CALEDONIA — Celebrations of the Divine Liturgy at Racine County’s Armenian churches will take on special significance Sunday, with the addition of historic chalices on loan to those congregations.
The chalices — which were recovered from a seminary that was destroyed during the Armenian Genocide of 1915-21 — will be used in the preparation and distribution of communion at St. Hagop Armenian Church, 4100 Newman Road, and St. Mesrob Armenian Church, 4605 Erie St., during Sunday’s morning services.
It will be the first time in more than 100 years that these liturgical vessels will be used for their intended purpose of holding bread and wine during Sunday worship, according to the Rev. Avedis Kalayjian, pastor of St. Mesrob. Kalayjian said that he and the Rev. Daron Stepanian, pastor of St. Hagop, are working together to share these historic treasures with their congregations.
“We hope to share them with the broader Racine community as well,” he said. “Armenians, fleeing persecution in the Ottoman Empire, have been in Racine for over a century. Being reunited with these liturgical vessels after all this time is a meaningful and profound opportunity for Armenians, and we would like to share this event with the community at large.”
Expression of faith
The chalices are on loan to the congregations from their current owners, Levon Saryan, a member of St. Hagop’s Board of Trustees, and Chuck Hajinian, a member of St. John the Baptist Armenian Church in Greenfield who has family ties to Racine. Both men are collectors of Armenian artifacts and together they recently purchased the chalices as part of collection of historic items from an estate sale.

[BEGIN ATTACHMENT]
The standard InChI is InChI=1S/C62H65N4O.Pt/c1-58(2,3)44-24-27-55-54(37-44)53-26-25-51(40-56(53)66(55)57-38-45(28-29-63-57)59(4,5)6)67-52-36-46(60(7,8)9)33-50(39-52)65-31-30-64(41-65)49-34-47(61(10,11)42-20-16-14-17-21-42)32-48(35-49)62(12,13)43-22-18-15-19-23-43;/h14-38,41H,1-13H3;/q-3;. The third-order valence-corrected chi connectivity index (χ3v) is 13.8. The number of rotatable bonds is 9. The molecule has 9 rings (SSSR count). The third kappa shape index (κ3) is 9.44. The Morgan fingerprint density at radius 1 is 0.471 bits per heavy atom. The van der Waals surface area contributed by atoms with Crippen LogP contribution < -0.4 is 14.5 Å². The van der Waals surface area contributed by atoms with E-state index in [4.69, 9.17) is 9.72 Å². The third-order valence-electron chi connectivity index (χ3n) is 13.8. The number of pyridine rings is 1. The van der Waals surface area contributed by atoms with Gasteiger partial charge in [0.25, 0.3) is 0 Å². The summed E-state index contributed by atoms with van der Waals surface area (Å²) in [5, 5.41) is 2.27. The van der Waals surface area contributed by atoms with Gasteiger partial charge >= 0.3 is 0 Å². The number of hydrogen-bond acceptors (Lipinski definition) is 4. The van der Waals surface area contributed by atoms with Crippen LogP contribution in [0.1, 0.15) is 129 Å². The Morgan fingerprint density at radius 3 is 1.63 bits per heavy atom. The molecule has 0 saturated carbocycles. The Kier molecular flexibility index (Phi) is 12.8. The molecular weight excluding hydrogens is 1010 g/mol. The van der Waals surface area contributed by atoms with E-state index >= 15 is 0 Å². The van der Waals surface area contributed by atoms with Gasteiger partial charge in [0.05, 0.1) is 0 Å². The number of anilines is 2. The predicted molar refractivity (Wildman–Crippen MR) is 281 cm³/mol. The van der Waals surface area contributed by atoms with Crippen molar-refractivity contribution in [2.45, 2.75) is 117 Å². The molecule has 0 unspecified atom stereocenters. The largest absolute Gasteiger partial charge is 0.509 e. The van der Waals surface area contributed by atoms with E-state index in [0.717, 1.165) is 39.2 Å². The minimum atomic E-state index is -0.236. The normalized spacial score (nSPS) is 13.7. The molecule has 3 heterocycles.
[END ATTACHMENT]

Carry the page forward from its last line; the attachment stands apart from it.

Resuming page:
Through documentation and research, they’ve discovered that these beautifully ornate, silver chalices, both dated from the 1800s, had been donated to the Armenian seminary of Armash, located outside of Istanbul, in the 19th century. During the genocide, Armash’s Armenian residents (including monastery graduates) were rounded up by Ottoman authorities and sent on death marches to Syria, and the seminary was looted of its priceless artifacts before its monastery was destroyed, according to Hajinian and Saryan.
“The chalices are an expression of faith, which those priests paid for with their lives in the Armenian Genocide,” Hajinian said.
And, being able to use them again in church gives people a lot of comfort and a connection to their past, Rev. Kalayjian said.
Back to the people
While they aren’t certain of what happened to the chalices following the genocide, the collectors assume that they became property of the Turkish government and eventually reached the antiques market in Europe, Saryan said. He and Hajinian purchased them from the estate of another Armenian collector, who lived in Washington, D.C., and specialized in Armenian needlelace and embroidery.
While they legally own the chalices, both Saryan and Hajinian said that, from an emotional standpoint, they feel the chalices belong to the monastery and the Armenian people. They hope to eventually donate them to a museum or other institution, where they can be preserved for future generations and continue to tell the story of the Armash monastery.
In the meantime, they would like to share the chalices and their story with as many people as they can in this area, and said they are available to give presentations to any interested groups. Inquiries can be sent to Saryan at firstname.lastname@example.org or to Hajinian at email@example.com.
On Sunday, the chalices will be used in the morning Mass, during the Feast of the Assumption of Mary, the Mother of God, at St. Hagop and St. Mesrob Armenian churches. Sunday is one of the Armenian Church’s five principal feast days. Service times are 9:30 a.m. at St. Mesrob, and 10 a.m. at St. Hagop.